As a solution to these challenges, the team suggests that the DAO:
- Maintains a sufficiently broad list of popular relays to capture most of the available bundles while the team builds the monitoring tools to filter out underperforming relays
- Establishes clear criteria for relay inclusion into the whitelist to simplify the governance process & possibly automate it / fast-track it
- Maintain different whitelists for the node operators to choose from to filter out undesirable transactions without hurting profitability
Will StakeWise engage in transaction censorship?
The recent law enforcement action against Alexey Pertsev, a Tornado Cash developer, has put the Ethereum ecosystem on its toes. The Office of Foreign Assets Control (OFAC), a US-based government agency known for curating a list of individuals with whom transactions are forbidden for US security reasons, has added a bunch of new Ethereum addresses to its sanctions list. Interacting with said addresses is considered a violation of US sanctions and supposedly may lead to financial penalties and criminal proceedings.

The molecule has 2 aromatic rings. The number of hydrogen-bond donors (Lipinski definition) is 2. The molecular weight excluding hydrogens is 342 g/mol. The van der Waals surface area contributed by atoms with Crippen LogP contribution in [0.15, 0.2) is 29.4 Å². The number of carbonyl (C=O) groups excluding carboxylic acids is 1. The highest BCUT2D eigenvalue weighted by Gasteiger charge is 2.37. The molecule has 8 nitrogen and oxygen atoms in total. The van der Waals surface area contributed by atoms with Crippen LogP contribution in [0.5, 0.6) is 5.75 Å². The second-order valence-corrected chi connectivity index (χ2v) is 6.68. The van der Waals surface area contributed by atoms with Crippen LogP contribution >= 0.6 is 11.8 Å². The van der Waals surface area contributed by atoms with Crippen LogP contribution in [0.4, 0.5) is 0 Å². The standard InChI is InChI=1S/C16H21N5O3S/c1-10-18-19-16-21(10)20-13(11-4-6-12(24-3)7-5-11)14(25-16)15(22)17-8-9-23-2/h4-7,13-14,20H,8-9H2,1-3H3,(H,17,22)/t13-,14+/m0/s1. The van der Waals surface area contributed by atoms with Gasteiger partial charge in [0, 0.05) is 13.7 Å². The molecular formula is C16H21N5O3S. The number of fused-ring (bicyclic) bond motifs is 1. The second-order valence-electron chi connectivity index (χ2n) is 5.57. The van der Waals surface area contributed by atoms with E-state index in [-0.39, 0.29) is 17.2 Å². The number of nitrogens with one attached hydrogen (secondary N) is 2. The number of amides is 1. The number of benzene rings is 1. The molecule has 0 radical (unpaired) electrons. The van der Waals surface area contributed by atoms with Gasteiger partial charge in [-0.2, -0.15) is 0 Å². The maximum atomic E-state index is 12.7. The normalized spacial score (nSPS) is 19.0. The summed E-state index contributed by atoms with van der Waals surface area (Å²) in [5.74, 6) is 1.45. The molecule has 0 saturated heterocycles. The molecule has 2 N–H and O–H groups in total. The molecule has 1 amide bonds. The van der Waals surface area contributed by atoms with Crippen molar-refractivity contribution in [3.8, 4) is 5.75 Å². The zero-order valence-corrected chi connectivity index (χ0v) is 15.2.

While it is not explicitly mentioned in any official statements made by the authorities, some node operators are concerned that merely proposing blocks that include transactions from the sanctioned addresses will constitute a violation of the sanctions. In light of this risk, it is possible that some of the node operators in the StakeWise validator set will prefer to censor (i.e. not pick bundles with) the transactions from the sanctioned addresses. This is especially true for the US-based node operators.